The results of the Sanger test show two patients (VI:1 and VI: 2) in the pedigree are hemizygous for NM_004595: exon9: c.905C>T: p.S302L; the mother and sister (VI:5, V:2) are heterozygous; the father (V:1) and grandmother (paternal side) (II:2) are normal. These results indicate that the rare SNV (NM_004595: exon9: c.905C>T: p.S302L) is co-segregates with the patients’ phenotypes. Since only male carriers showed disease phenotypes, the inheritance pattern of this disease matches XLR.
Clinical details Patient (VI: 1)
The Proband (VI: 1) is a boy, who is 18-years-old born to healthy parents, with a consanguineous marriage, who don’t have any family history of bone deformities and intellectual disability. His birth weight and occipitofrontal circumference (OFC) were 2.20 kg and 34 cm, respectively. He cannot stand and walk, only move by crawling. He has global developmental delay. He has bulging (pigeon-like chest) with no other facial dysmorphic features. The patient exhibited severe dysarthria but did not complain about any visual and auditory problems (Table 1).
Patient (VI: 2)
The patient (VI: 2) is the 8-year-old boy with the complaint of severe pain in bones, hypotonia, regression and lost motor skill in the first two years of life. An EEG at 14 months of age showed generalized slowing and later on, manifested seizures. He had walking problems at an early age. He has multiple a traumatic fracture in tibia, femur and humerus (Table 1).
Patient (VI: 3)
Unfortunately, this patient (VI: 3) died during the study. By the time of his death, he was 10-year-old, and brother of the patient (VI: 1 and VI: 2) and born after an uneventful pregnancy. His weight and OFC were 2.27 kg and 37 cm respectively at birth. He had facial dysmorphic features including a long oval, midface hypoplasia. He had been suffering from respiratory secretions. He had frequent seizures, hypotonia, decreased muscle bulk, and flexion contraction of the large and small joints. He was not able to stand independently and could only move by crawling. He had skeletal problems, including bone fractures of his distal fibula and spine problem. An EEG of the patient manifested slowing background at 14 months of age with no other abnormalities (Table 1).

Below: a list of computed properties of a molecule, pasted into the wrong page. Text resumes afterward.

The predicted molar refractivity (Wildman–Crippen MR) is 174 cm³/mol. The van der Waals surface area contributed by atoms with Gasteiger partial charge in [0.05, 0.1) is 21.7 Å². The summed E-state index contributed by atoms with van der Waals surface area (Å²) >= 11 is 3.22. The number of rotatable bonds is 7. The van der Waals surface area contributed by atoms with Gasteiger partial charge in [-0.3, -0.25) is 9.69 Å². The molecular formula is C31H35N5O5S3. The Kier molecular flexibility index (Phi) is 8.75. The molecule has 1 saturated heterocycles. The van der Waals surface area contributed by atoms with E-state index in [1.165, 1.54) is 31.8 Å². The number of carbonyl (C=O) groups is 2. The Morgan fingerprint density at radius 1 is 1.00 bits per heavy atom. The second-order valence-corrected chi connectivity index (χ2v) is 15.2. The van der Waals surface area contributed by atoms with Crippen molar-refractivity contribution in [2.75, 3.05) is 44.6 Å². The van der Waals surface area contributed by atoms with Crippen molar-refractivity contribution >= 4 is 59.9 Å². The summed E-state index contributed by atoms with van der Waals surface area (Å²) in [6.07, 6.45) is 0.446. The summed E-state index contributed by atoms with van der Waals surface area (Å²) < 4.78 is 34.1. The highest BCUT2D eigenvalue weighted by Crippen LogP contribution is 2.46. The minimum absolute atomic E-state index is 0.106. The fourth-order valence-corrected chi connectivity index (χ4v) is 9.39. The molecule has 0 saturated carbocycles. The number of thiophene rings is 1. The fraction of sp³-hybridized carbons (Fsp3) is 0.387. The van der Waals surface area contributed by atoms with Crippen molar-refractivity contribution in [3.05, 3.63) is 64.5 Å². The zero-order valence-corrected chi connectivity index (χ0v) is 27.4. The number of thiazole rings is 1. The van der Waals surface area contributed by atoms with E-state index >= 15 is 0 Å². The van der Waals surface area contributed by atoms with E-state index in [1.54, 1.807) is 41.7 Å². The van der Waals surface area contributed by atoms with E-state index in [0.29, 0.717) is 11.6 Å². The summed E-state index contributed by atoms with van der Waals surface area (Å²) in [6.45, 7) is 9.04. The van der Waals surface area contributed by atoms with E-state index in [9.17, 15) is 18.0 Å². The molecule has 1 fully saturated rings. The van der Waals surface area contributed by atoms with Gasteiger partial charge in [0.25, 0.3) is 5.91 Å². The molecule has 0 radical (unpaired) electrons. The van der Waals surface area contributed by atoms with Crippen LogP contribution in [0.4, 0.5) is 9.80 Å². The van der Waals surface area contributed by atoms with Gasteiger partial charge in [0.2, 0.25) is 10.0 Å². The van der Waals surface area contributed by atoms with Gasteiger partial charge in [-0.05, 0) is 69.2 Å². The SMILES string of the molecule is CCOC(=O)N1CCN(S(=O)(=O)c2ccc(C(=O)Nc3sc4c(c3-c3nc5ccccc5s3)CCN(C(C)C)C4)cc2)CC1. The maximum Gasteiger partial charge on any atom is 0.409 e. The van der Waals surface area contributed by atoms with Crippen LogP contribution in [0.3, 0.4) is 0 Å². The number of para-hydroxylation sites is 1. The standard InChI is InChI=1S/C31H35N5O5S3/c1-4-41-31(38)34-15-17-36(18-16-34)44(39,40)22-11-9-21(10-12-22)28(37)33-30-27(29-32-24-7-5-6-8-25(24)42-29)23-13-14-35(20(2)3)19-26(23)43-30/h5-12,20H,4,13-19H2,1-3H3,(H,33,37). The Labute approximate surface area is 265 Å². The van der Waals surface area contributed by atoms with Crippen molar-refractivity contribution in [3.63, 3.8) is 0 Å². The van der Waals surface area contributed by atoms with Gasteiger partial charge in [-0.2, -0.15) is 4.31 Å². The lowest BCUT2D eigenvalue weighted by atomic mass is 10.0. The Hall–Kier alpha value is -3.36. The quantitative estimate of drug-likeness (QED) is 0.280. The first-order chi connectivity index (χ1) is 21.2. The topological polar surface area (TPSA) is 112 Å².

Genetic and Biochemical Analysis
A mutation, (NM_004595: exon9: c.905C>T: p.S302L), in the SMS gene in the index patient, was identified through the analysis of the data obtained by whole-exome sequencing. This mutation was later confirmed by Sanger sequencing, and we found that this mutation was also present in the carrier mother and a carrier sister (Fig. 2).
The 3D-structure of our protein of interest was already known. We were interested in the mutation of a Serine into a Leucine at position 302. The schematic structures of the WT (left) and the mutant (right) amino acids are shown in figure 3. The backbone is coloured red, which is the same for each amino acid. The side chain is black coloured, which is unique for each amino acid.
Each amino acid is unique because of its specific charge, size, and the hydrophobicity-value. Regarding these properties, the original (WT) residue and the newly introduced mutant residue are often different. Mutation results in the formation of a bigger residue compared to the WT residue. The mutant residue has more hydrophobicity than the WT residue. The effects of the mutation were evaluated based on the contacts made by the mutated residue, structural domains where the residue is located, modifications in this residue and known variants for this residue.
The WT residue forms a hydrogen bond with Isoleucine at position 298. The disparity in size between the WT and mutant residue results in the new residue not being in the correct position to make the same hydrogen bond as the original WT does. The hydrophobicity difference may influence hydrogen bond formation.
The mutation lies within a domain, annotated as PABS in UniProt. The amino acid, which is introduced as a result of mutation, has different properties, which can abolish the domain’s function.
The mutated residue is found in a domain, which is essential for protein activity and interactions with other domains that is also a vital part of the activity. Possible mechanisms for the disruption of normal activity are 1. There is a variation in size of WT and mutant amino acid; 2. The mutant residue has a larger size than the original residue; 3. The WT residue was buried in the protein core, but as the mutant residue is bigger so, it will not fit probably; 4. The hydrophobicity of the WT and the mutant residue is varied; 5. Loss of hydrogen bonds in the protein core will occur because of this mutation, and thus the proper folding will be disturbed.